Learn the difference between Medicare and Managed Care Plans, and how they correlate.
For those who do not know, Medicare is a federally provided government health care program that helps cover the costs of prescription drugs and medical bills for people aged 65 and over, and also for the disabled. Medicare has four parts, namely Part A (or hospital coverage), Part B (or medical insurance), Part C (or Medicare Advantage managed care plans), and Part D (or prescription drug plans). Medicare Part C and D are provided by private insurance carriers but have been approved by the government.
Let us look into the advantages and drawbacks of Medicare Part C, also known as Medicare Advantage. This type of policy is provided by a private insurance company under the approval of the authorities of Medicare. Many people would like to learn about this particular health insurance as there are a lot of people who opt for it.
Medicare Advantage Managed Care Plan
Instead of obtaining your health insurance through Medicare Part A and B, you can choose to avail of a Medicare Advantage managed care plan. This is basically a privately provided health care plan combining the health benefits of Medicare Part A and B. The government has no control over the cost of Medicare Advantage, but it can regulate who may be entitled to enroll in them and when they can actually enroll.
Health plans under Medicare Advantage may be a health maintenance organization, a preferred provider organization, a private fee-for-service plan, or a Medicare special needs plan. If you choose Medicare Advantage you will get all of your Medicare benefits via this plan. You still have to pay the monthly premium for Medicare Part B plus additional premium should the Medicare Advantage plan offers more coverage. You can decide to bundle your prescription drug insurance with your Medicare Advantage plan or have it separately under Medicare Part D.
Medicare Advantage curbs the cost of co-payments and plan deductibles, and bridges the coverage gap between Medicare Part A and Part B. This means that those people on Medicare Advantage need not purchase Medigap insurance that people who are not on Medicare Advantage would.
An advantage of Medicare Advantage is increased coverage and decreased costs, particularly out-of-pocket costs. In fact, the out-of-pocket costs of Medicare Advantage are lower than that of Medicare Parts A and B. The prescription drug coverage under Medicare Advantage is also typically cheaper than if you get a stand-alone Medicare Plan D.
You also have to be aware that while Medicare Advantage may be cheaper than Medicare Parts A, B, and D combined, it also comes with a set of drawbacks. The first drawback would be possibly limited choice of doctors. You may also go through more steps when seeking treatment by a specialist, which would typically require you to go through a primary care physician first. There may also be some geographic limits in terms of coverage. Finally, your preferred plan may pull out from your geographic location if the company is not making profits.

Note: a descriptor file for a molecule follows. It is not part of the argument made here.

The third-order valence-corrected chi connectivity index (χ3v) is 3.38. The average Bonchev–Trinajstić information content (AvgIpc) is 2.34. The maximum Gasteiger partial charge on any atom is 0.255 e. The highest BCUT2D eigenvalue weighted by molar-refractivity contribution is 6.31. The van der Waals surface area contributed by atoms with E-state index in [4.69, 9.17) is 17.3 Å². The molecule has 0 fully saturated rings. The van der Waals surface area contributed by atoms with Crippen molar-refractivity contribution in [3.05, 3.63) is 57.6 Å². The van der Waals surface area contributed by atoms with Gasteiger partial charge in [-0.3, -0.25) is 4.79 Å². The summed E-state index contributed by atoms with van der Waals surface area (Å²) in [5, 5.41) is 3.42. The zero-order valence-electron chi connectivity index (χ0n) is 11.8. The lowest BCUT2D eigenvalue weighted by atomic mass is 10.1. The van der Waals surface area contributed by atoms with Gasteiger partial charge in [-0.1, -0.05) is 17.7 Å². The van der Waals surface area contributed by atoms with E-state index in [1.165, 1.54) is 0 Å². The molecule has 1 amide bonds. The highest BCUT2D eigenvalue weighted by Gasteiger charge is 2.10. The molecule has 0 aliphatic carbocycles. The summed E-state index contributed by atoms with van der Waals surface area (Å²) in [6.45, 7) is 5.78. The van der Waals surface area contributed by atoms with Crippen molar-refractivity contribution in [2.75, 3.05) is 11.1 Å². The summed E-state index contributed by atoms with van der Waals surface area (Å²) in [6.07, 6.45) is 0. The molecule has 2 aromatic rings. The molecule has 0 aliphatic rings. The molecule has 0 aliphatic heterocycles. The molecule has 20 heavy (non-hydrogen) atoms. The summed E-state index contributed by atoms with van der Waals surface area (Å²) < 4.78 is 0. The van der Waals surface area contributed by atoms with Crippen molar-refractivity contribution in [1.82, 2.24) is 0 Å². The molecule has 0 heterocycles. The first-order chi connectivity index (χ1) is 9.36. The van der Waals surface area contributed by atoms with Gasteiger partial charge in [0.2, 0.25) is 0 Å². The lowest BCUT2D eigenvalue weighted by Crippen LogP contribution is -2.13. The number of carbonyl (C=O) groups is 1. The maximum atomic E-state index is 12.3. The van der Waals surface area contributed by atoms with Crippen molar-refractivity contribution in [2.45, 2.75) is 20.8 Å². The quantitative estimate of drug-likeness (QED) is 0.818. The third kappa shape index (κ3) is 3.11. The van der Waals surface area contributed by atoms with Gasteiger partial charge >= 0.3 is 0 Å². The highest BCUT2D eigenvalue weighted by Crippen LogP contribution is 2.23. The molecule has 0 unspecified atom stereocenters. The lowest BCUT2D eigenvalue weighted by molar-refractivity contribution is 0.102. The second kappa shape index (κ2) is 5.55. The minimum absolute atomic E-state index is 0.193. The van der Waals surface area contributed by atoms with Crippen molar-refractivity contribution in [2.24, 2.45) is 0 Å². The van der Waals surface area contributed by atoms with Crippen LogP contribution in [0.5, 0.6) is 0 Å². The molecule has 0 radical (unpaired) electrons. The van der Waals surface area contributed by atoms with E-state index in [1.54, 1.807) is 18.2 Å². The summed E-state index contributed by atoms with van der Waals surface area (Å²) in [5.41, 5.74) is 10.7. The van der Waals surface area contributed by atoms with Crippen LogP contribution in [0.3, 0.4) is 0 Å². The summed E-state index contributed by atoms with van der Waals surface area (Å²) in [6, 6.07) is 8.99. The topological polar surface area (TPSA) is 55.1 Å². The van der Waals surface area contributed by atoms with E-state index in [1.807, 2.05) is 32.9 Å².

You need to know what to look for when planning to purchase Medicare Advantage. The first thing to investigate is the network of physicians and health care providers aligned with a specific plan. As with the typical managed care plan, the network of physicians and providers of health care are already named in the plan. If you have a doctor that you wish to keep on seeing, then you should check if they are allied with the plan you are considering.
You also have to look into the process of seeking specialist care under the plans you are considering. A majority of these managed care plans would require you to seek a referral from a primary care physician first before being able to see a specialist. It may pose problems if you need to see a specialist immediately but is forced to wait to secure an appointment with the primary care physician. You should also consider the plan’s claims process. If you wish to appeal a denied procedure under your Medicare Advantage plan, the review will be conducted based on the guidelines set forth by the private plan provider, as they are the ones running the plan after all. So if you plan to acquire alternative treatment procedures, make sure the plan you are considering covers these procedures.
You can reduce, if not diminish the confusion arising out of Medicare by educating yourself on the subject. Luckily, there is an abundance of information in the public domain that you can read. So be sure to read up and keep yourself informed.